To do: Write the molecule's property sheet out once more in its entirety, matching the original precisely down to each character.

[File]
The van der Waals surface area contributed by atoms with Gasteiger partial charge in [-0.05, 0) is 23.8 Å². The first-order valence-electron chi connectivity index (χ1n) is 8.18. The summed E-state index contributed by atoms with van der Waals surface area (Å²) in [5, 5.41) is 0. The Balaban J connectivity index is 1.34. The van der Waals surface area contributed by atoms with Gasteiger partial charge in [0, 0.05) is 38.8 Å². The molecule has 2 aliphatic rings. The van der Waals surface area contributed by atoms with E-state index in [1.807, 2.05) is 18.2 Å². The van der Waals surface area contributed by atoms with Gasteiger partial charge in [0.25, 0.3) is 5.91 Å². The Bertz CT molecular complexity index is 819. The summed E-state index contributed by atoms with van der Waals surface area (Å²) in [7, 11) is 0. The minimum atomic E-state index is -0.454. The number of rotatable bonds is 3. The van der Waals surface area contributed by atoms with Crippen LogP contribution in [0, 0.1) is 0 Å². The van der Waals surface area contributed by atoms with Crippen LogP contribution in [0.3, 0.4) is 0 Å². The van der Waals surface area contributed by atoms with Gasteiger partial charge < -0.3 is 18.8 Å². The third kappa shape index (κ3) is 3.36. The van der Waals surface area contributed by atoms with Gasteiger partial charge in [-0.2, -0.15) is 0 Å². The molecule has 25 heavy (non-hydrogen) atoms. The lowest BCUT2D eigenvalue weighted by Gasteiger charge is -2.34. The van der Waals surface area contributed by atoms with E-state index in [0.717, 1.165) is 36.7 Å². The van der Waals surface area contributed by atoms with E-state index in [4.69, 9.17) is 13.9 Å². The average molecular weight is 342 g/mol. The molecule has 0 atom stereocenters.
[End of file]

The van der Waals surface area contributed by atoms with Gasteiger partial charge in [-0.05, 0) is 23.8 Å². The first-order valence-electron chi connectivity index (χ1n) is 8.18. The summed E-state index contributed by atoms with van der Waals surface area (Å²) in [5, 5.41) is 0. The Balaban J connectivity index is 1.34. The van der Waals surface area contributed by atoms with Gasteiger partial charge in [0, 0.05) is 38.8 Å². The molecule has 2 aliphatic rings. The van der Waals surface area contributed by atoms with E-state index in [1.807, 2.05) is 18.2 Å². The van der Waals surface area contributed by atoms with Gasteiger partial charge in [0.25, 0.3) is 5.91 Å². The Bertz CT molecular complexity index is 819. The summed E-state index contributed by atoms with van der Waals surface area (Å²) in [7, 11) is 0. The minimum atomic E-state index is -0.454. The number of rotatable bonds is 3. The van der Waals surface area contributed by atoms with Crippen LogP contribution in [0, 0.1) is 0 Å². The van der Waals surface area contributed by atoms with Crippen LogP contribution in [0.3, 0.4) is 0 Å². The van der Waals surface area contributed by atoms with Gasteiger partial charge < -0.3 is 18.8 Å². The third kappa shape index (κ3) is 3.36. The van der Waals surface area contributed by atoms with Gasteiger partial charge in [-0.2, -0.15) is 0 Å². The molecule has 25 heavy (non-hydrogen) atoms. The lowest BCUT2D eigenvalue weighted by Gasteiger charge is -2.34. The van der Waals surface area contributed by atoms with E-state index in [0.717, 1.165) is 36.7 Å². The van der Waals surface area contributed by atoms with E-state index in [4.69, 9.17) is 13.9 Å². The average molecular weight is 342 g/mol. The molecule has 0 atom stereocenters.